Members of the ground crew of a fighter squadron of the 15th U.S. Air Force in Italy place a loaded wing tank on a P-51 Mustang before the group takes off on another mission escorting bombers over enemy targets. The squadron uses the auxiliary fuel tanks for long distance flights.” Left to right: T/Sgt. Charles K. Haynes, S/Sgt. James A. Sheppard, and M/Sgt. Frank Bradley.
Army uniform trouser manufacture. Kane Manufacturing Company, Louisville, Kentucky. Cotton khaki and wool serge trousers are turned out here at the rate of 1300 a day to the designs and rigid specifications of the Army Quartermaster Corps.
Bethlehem-Fairfield shipyards, Baltimore, Maryland. Worker with a personal monogram on his overalls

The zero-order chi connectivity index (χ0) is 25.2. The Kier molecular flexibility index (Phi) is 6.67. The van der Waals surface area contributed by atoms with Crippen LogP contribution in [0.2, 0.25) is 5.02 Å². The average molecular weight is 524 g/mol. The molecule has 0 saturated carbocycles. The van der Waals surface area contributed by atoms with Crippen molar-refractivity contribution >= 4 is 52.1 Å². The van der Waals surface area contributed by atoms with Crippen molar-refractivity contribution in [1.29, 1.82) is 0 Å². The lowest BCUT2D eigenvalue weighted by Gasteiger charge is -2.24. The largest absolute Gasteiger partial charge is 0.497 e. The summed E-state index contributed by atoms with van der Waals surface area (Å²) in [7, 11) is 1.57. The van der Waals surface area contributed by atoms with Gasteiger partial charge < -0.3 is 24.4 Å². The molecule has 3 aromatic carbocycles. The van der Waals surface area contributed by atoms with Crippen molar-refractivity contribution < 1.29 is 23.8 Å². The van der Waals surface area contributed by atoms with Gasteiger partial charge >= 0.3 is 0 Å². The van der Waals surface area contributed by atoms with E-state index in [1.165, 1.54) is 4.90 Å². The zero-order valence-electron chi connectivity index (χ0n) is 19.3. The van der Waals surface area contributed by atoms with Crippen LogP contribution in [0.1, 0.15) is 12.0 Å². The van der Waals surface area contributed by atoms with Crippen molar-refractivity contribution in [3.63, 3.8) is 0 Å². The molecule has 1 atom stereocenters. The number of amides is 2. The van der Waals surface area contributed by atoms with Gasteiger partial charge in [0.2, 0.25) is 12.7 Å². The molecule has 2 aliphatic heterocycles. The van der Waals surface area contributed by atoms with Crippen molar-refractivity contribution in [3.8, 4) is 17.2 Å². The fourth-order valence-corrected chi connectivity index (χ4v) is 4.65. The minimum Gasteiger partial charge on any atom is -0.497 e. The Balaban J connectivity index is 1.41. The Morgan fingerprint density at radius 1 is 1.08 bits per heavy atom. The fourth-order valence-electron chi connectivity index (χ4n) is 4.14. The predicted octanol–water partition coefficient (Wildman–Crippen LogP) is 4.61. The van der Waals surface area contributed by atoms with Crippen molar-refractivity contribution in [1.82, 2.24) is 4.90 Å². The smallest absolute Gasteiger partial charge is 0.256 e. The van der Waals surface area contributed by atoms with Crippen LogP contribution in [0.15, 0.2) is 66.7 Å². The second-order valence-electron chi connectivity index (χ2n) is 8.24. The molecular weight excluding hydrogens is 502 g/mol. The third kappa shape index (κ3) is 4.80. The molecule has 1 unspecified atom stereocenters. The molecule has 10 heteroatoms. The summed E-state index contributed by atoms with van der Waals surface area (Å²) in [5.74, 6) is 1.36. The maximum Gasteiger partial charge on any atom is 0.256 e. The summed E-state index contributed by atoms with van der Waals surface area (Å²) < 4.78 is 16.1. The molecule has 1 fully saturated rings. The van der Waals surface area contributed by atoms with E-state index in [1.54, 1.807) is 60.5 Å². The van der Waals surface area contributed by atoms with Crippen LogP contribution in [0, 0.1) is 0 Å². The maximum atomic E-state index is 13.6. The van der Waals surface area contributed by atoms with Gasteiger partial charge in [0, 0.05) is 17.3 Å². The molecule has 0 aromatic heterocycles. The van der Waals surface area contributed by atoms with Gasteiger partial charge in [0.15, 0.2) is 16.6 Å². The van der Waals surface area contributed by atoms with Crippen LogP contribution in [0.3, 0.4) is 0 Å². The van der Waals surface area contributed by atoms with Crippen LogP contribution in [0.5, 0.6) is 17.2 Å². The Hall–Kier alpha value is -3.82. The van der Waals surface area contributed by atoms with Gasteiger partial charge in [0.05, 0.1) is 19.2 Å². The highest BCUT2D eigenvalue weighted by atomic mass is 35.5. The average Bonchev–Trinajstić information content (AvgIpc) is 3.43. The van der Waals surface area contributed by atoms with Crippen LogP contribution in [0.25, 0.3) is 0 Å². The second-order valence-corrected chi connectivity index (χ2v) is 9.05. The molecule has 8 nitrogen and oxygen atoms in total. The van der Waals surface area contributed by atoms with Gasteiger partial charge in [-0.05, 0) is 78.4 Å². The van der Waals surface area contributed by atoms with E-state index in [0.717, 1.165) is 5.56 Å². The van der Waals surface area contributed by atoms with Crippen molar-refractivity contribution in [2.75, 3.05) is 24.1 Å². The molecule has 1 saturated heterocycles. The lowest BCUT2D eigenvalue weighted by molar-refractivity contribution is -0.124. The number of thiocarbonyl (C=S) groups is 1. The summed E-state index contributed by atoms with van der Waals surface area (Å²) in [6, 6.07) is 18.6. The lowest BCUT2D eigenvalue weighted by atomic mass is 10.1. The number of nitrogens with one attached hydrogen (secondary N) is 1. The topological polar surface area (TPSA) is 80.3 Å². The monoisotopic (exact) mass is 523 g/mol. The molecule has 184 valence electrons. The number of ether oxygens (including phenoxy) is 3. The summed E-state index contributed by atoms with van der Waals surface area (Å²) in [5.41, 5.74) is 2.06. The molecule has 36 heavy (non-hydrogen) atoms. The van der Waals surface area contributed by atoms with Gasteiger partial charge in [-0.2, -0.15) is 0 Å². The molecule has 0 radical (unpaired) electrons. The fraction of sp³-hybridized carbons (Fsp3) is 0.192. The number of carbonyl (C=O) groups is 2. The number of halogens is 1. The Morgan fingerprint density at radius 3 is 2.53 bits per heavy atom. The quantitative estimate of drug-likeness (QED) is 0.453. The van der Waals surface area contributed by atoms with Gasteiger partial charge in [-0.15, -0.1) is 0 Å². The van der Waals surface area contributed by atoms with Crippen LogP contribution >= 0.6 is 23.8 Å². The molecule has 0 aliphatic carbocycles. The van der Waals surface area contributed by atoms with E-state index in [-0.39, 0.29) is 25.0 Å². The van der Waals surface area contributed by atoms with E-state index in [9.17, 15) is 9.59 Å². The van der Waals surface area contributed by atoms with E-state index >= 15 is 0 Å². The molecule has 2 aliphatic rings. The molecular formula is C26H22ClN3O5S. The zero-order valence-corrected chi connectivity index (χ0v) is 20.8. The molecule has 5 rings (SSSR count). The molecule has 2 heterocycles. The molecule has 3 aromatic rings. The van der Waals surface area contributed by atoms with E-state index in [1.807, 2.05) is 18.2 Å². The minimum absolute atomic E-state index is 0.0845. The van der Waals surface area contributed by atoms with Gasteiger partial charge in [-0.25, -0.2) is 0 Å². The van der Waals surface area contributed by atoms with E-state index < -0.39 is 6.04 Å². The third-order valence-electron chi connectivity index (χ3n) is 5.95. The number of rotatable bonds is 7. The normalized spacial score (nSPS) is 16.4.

Arthur S. Siegel
Workers leaving Pennsylvania shipyards, Beaumont, Texas
A poster comes to life. The middle man in the poster looks at his image mounted on a wall at Allegheny-Ludlum Steel Corporation, wonders what the other two fellows are like, and where they are these days. George Woolslayer, thirty-two-year-old welder, was chosen as a model for this poster when an Office of War Information photographer visited the plant in the fall of 1941. His interest in the soldier and sailor prompted him to write OWI (Office of War Information) asking for information on the servicemen. Result: furloughs wer obtained for the two, who came to the steel mill and saw that “Men Working Together” is the formula by which American soldiers, sailors and workers will win this war. Allegheny-Steel, Pittsburgh
Alfred T. Palmer